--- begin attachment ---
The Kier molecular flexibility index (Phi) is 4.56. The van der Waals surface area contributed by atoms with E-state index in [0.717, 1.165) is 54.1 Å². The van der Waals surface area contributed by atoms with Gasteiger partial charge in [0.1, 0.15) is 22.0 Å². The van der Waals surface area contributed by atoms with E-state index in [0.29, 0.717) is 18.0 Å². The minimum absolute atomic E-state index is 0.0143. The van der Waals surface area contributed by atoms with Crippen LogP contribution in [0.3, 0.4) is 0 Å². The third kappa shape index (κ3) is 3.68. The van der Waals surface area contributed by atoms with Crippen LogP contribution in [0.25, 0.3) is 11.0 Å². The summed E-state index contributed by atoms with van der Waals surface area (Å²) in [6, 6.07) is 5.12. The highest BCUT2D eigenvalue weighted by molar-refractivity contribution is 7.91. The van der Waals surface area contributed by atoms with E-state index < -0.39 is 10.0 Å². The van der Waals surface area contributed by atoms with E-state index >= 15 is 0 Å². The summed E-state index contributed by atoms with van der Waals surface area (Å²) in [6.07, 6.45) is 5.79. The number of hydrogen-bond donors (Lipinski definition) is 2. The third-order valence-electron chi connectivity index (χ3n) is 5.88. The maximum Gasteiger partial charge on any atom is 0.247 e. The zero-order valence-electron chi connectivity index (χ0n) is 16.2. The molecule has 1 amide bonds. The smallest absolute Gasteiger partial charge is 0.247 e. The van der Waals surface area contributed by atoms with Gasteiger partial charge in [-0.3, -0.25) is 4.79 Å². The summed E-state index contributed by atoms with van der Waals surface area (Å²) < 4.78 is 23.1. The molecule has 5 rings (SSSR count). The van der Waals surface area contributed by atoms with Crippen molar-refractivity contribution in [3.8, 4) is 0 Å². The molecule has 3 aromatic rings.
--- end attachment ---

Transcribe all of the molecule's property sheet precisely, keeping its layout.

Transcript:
The Kier molecular flexibility index (Phi) is 4.56. The van der Waals surface area contributed by atoms with E-state index in [0.717, 1.165) is 54.1 Å². The van der Waals surface area contributed by atoms with Gasteiger partial charge in [0.1, 0.15) is 22.0 Å². The van der Waals surface area contributed by atoms with E-state index in [0.29, 0.717) is 18.0 Å². The minimum absolute atomic E-state index is 0.0143. The van der Waals surface area contributed by atoms with Crippen LogP contribution in [0.3, 0.4) is 0 Å². The third kappa shape index (κ3) is 3.68. The van der Waals surface area contributed by atoms with Crippen LogP contribution in [0.25, 0.3) is 11.0 Å². The summed E-state index contributed by atoms with van der Waals surface area (Å²) in [6, 6.07) is 5.12. The highest BCUT2D eigenvalue weighted by molar-refractivity contribution is 7.91. The van der Waals surface area contributed by atoms with E-state index < -0.39 is 10.0 Å². The van der Waals surface area contributed by atoms with E-state index >= 15 is 0 Å². The summed E-state index contributed by atoms with van der Waals surface area (Å²) in [6.07, 6.45) is 5.79. The number of hydrogen-bond donors (Lipinski definition) is 2. The third-order valence-electron chi connectivity index (χ3n) is 5.88. The maximum Gasteiger partial charge on any atom is 0.247 e. The zero-order valence-electron chi connectivity index (χ0n) is 16.2. The molecule has 1 amide bonds. The smallest absolute Gasteiger partial charge is 0.247 e. The van der Waals surface area contributed by atoms with Gasteiger partial charge in [-0.3, -0.25) is 4.79 Å². The summed E-state index contributed by atoms with van der Waals surface area (Å²) < 4.78 is 23.1. The molecule has 5 rings (SSSR count). The van der Waals surface area contributed by atoms with Crippen molar-refractivity contribution in [3.8, 4) is 0 Å². The molecule has 3 aromatic rings.